(The one screenwriting decision I CAN laud is that this accident didn’t kill them - for a while I thought we were in “they’ve been dead the whole time” territory, but that wasn’t the case. The real case wasn’t much better, but at least it wasn’t a cliché)

At this point, I feel I have no choice but to give up on this filmmaking team. They show some talent in both writing and directing departments (again - the film is particularly well shot), but together their films always underwhelm at best. Each film shows improvement over the last, and that’s laudable (most modern horror filmmakers seemingly go the other way), but not enough to suggest that there is a solid, good film in the near future. Call me when they get to their tenth project together, then they might have something.

What say you?

*For a fucking premiere??? Jesus Christ. It's bad enough when they do shit like this at a film festival, but come on now.


  1. I saw this one at the Egyptian Theater on Tuesday, man, I made a list with a lot more problems, How about the scene of the dead dog and the lady pretending to get sick??? that scene was either for padding (c'mon, if you see something that revolts you, you look away, you don't STARE at the damn thing for pretty much TWO minutes) or so the makers could claim they had a creative latex /dead dogs effect team, I agree with the crash, that guy was pretty much creamed and later it's walking MILES without even limping??, since the drifter could walk at light speed, it was pretty much clear he wasn't a "normal" human being, why bother with the "crazy person" angle, not to mention it is OVERUSED, you are right about the unknown time setting, since the car had a tape player,not a cd player, I would guess more of a early 80's setting, since the 60's were more on the 8-track side, didn't it?, I actually apologized to my friend for taking him to see the movie with me, before the premiere everybody cheered and applauded the creators and pretty much EVERY name that came out on the screen on the beginning, but after the movie ended, people were actually rushing to get the hell out of there, I can't recall if anybody bother to applaud before getting out... the movie was an hour longer than it should and it should have bothered to explain the body of the trunk and the "secret" of the husband, leaving those two things like they did it just shows plain lazyness, sorry for such a long post, but I needed to let it out....

  2. Why is there so much shit produced in the horror genre? I get my hopes up (not necessarily about this movie) and then it turns out to be crap! We've all seen the cheap scares, the gaping black holes in the plot lines, and now I'm just happy if a film maker does not muck up something decent by bringing in a stupid CGI monster for the last 10 minutes (I'm thinking of "Boogeyman"). Hitchcock had the right idea, suspense and not revealing everything is scarier than anything the filmmaker could show us. The idea of Michael Meyers is scarier than the reveal. I keep saying it over and over, but that's why I loved "The Strangers," it was simple, suspenseful, and the "monsters" were never really shown (plus Waylon Jennings never sounded so right).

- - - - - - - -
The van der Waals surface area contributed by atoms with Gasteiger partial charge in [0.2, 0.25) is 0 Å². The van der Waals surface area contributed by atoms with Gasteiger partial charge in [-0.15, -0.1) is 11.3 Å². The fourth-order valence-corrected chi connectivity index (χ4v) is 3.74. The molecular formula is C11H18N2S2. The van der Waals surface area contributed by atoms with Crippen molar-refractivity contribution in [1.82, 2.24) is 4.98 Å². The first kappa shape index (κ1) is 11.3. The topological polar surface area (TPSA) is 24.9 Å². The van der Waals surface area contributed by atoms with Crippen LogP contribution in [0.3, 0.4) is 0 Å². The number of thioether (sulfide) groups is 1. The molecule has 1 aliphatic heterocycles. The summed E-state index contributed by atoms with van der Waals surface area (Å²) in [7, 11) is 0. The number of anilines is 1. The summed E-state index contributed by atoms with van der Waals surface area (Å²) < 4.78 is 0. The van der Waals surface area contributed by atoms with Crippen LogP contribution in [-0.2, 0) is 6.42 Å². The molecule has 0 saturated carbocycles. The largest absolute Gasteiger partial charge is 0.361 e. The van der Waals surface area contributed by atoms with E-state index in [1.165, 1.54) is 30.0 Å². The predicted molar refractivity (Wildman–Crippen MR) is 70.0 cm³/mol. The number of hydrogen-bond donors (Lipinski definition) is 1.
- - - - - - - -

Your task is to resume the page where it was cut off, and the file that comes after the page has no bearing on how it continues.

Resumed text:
Like you, I keep watching crap because I love horror movies, but also like you, I often wonder why I waste my time.

    Now to go find "Cathy's Curse."

    The first thing that came to mind while reading Zed's comment was "Man standing over a dead dog on the highway in a ditch..." In my world I can always bring it back to Bruce or The Simpsons.

  3. I saw this film and it's great !
    Get a fucking life !!!

    1. how is it great? please explain! because it made no sense at all!!

  4. "...was the character just a child molester?"
    shit man what the fuck is wrong with you? "just"? like that's no big deal!!! something's wrong with you man...
    and the movie was actually good!

  5. ok film, didn't really expect a lot anyway, annoying we never find out his secret, and the whole body in the boot thign just confused me! other then that ok!

  6. The difficulty lies in execution. If there is some divine scheme, it would serve some kind of purpose to at least reveal the sins of those he is punishing. Otherwise the "argument" is one sided and the point is lost. If one is willing to sit through the entire film there should be some "light at the end of the tunnel". One way or another.

  7. Movie was way lame the only enjoyment I got was reading the first two reviews about it on this web site. Waaaaaay longer than it needed to be. Anyone that claims to like it is just a pretentious fuck that is not being honest or was mentally watching a different movie. FUCK YOU FOR BAITING ME INTO WASTING AN 1:40!!!! >: O

  8. The stepfather molested his stepson (Remember when Joseph says to Clark, "we kids must stick together, keep secrets" *wink wink*); the boy was never physically killed. Remember the trunk was open when they first broke body? The "body" was an illusion to try and get the stepfather to repent. And the woman's sin? Apathy. Joesph says this at the end of the film...that somewhere, deep inside, the mother knew what was going on but refused to acknowledge or do anything about it. Apathy. It's tacit consent to an evil. (And no, I'm not Xtian.) Atheist. But, contrary to popular belief, we are capable of having morals.

    1. Thank u 4 clearing that up for me...your synopsis makes since!